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One answer to neddie's 3rd question

Is it possible to extract a file or files out of an rpm without installing it?

 

An rpm is (AFAIK) just an archive with some scripts and other info added to it. File-roller (Gnome's archive manager) allows you to open and extract files at will. Being an XFce/Gnome person I have never looked at other archive manager, so YMMV.

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Good idea, I should have thought about trying ark (I'm using KDE so haven't got file-roller).

 

But ark doesn't like rpms, it says "not a supported archive format". So unless there's a plugin or something to help it understand rpms, it doesn't work. Oddly in the dropdown list, "Debian Package" is one of the supported formats! :huh:

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Thanks for all the replies, I'll try to sum them up here:

Can I install package X ignoring the dependencies on packages Y and Z, and if so how?
No, doesn't seem possible, but you can extract files from it.

 

Is there an easier way to interrogate what's inside an rpm or get a full description of what an rpm is, if you're only using synthesis.hdlists?
First option is to use hdlists for main and contrib, and synthesis lists for main updates and contrib updates. Second option is to download the rpm (using wget) and use urpmq -l. Third option is to use a website like rpm.pbone.net and hope it matches your repository.

 

Is it possible to extract a file or files out of an rpm without installing it?
Yes, using rpm2cpio and cpio as explained by Jim Kerr above.

 

I've written up a summary in case it's useful for someone else: http://geocities.com/firsttimelinux/running/urpmi.html :)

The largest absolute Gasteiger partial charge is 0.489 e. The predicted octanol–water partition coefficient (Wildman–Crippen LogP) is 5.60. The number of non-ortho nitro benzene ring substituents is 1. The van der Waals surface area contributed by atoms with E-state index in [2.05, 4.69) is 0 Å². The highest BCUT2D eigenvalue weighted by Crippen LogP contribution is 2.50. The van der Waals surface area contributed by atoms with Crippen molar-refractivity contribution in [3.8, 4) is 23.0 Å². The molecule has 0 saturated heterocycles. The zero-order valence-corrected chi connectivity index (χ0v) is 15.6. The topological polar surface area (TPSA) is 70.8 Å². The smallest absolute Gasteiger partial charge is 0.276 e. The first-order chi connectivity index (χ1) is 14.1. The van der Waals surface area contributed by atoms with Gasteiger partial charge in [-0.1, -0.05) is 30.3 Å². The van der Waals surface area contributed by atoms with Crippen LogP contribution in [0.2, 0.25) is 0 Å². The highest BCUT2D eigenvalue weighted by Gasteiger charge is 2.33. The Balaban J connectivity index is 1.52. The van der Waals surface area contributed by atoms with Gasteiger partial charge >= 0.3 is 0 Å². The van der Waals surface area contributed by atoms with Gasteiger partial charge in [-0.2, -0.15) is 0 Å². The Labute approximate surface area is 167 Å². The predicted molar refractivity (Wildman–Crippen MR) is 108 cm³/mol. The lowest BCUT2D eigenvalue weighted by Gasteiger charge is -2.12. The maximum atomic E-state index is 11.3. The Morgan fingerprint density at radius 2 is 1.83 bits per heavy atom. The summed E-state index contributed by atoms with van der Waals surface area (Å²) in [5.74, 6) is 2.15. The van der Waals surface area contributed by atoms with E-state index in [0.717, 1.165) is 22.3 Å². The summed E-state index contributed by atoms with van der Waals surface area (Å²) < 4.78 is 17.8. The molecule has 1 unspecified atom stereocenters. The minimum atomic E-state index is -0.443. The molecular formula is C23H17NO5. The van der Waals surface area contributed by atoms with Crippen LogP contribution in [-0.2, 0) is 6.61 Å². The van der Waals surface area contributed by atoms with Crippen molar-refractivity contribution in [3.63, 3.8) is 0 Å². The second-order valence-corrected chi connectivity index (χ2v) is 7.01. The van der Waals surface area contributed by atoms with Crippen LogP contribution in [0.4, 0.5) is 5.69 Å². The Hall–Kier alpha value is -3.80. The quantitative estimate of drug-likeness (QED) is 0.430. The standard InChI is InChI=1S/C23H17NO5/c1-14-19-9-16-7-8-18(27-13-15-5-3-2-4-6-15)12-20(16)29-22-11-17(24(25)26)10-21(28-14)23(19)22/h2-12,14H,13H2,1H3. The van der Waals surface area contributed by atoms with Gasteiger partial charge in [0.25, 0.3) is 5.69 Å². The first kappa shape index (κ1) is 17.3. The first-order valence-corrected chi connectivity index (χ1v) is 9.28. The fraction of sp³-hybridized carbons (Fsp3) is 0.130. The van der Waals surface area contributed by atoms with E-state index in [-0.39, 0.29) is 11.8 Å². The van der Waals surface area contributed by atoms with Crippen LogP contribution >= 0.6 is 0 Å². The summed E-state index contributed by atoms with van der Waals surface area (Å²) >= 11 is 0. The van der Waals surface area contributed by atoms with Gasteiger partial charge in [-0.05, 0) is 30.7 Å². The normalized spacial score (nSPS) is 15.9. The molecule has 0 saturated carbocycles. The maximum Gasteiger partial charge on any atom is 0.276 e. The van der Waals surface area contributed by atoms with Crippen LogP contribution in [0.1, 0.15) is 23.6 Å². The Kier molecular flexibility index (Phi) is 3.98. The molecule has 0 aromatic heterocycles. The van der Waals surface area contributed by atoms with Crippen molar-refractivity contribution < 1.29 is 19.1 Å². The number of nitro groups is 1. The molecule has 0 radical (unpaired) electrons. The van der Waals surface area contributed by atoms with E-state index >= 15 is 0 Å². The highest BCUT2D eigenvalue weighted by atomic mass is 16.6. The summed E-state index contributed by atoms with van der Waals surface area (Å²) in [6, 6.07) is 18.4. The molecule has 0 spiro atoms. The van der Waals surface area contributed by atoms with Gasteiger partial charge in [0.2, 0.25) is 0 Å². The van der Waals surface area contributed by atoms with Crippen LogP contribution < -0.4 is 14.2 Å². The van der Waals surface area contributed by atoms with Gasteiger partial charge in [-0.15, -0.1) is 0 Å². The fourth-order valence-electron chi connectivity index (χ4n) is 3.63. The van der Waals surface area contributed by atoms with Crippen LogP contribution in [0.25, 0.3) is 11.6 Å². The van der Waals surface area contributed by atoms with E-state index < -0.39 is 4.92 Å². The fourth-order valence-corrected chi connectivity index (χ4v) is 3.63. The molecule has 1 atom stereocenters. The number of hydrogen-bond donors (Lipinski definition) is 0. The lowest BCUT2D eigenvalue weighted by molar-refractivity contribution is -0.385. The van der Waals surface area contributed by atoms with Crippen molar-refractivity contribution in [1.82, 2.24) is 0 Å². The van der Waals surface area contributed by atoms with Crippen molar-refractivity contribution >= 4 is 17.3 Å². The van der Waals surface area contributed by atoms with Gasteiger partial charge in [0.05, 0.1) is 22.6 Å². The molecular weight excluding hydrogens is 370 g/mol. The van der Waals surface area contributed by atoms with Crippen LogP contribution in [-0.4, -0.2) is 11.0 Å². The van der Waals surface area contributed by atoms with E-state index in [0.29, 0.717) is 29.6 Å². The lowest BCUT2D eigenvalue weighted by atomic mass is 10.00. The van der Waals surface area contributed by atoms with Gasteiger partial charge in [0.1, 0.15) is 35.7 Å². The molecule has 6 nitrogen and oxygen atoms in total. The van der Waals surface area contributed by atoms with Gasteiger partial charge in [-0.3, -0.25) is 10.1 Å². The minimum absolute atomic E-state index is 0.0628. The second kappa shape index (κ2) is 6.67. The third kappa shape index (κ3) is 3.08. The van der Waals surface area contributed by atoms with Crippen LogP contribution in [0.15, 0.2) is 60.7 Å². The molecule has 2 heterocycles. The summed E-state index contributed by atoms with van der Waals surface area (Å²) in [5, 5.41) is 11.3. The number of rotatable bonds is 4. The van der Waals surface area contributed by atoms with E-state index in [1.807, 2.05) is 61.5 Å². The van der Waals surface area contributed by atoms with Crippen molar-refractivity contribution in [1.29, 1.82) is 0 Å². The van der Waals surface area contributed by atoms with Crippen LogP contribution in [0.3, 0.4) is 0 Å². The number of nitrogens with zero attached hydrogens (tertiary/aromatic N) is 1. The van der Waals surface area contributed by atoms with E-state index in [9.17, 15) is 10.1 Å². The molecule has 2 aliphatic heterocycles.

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I've written up a summary in case it's useful for someone else: http://geocities.com/firsttimelinux/running/urpmi.html :)

This is a nice summary. :thumbs:

 

The link could be stickied (nice word in English - I'm sure we could get a nice run/ran debate out of it :P ) by the admins. Perhaps in tips & tricks or in this section.

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Thanks, arctic, for pointing these out. Well, I hadn't been to the wiki site before, but I've read through the FAQ sticky a long time ago.

 

FWIW I think this First Time Linux article is quite clear and simple (as am I for that matter). So still a thumbs-up for neddie. :thumbs:

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Thanks, dude! :D

Arctic, you're right, maybe I should have written that page in the wiki instead. But that wiki has been gathering dust for a while now (eg "The latest official version is Mandriva 2007, released in October 2006"), so I thought I'd write my own page instead. I'll put a link from my page to the wiki page though, that's a good idea.

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